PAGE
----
What was the inspiration for your choreographic work Wild: Act 1.
In 2019, I was asked to share some stories that I’ve always wanted to tell through dance, and the one that came to mind was Where the Wild Things Are. It was never my intention to create a direct depiction of the book. But Max’s ability to reimagine his circumstances was something that inspired me as a young kid. Tying juvenile justice into the ballet came to me after a visit to the Equal Justice Initiative’s Legacy Museum in Montgomery, Alabama. I fell in love with a portrait by Richard Ross of a young 12-year-old boy in a detention center staring at his bedroom walls, which were covered in all kinds of reflections, drawings, and expressions. I immediately associated this picture with Max’s story in Where the Wild Things Are. I wanted to know more about the young boy in the picture and his story. I wondered what were his goals? What was he thinking? What were his hopes? During this visit, the concept for the ballet started to take shape with the primary goal being my desire to amplify voices that often go unheard and address the racism and injustices that many Black and Brown youth face on a daily basis. … It has been my goal to also share with these young people the beauty of their lives and the power ignited when their imagination and personal stories are shared.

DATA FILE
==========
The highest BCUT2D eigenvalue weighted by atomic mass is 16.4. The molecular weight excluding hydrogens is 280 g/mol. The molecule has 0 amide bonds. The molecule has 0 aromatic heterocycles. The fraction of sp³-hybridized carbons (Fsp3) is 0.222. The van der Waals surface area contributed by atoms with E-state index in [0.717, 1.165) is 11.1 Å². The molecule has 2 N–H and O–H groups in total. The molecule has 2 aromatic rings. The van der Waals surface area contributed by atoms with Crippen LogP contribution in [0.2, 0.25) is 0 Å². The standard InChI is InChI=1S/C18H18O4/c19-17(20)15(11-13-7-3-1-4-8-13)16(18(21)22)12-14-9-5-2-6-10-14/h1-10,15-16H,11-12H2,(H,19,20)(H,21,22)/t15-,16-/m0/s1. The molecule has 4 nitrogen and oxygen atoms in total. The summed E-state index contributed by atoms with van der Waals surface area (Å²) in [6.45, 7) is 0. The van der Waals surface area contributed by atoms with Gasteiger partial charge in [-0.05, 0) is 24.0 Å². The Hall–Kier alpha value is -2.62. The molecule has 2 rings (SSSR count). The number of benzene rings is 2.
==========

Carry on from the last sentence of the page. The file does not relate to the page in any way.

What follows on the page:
What are you hoping audiences will take away from the film?
I hope that audiences will have a deeper sense of compassion for humanity, specifically for young people impacted by the justice system. We have all found ourselves at various crossroads in our lives where we are trying to figure out which way to turn and how to get to where we want to go, but we have often felt lost and not sure of how to reach our goals.
Wild: Act 1 will stream online through April 11 at http://www.blackirisproject.org/wild.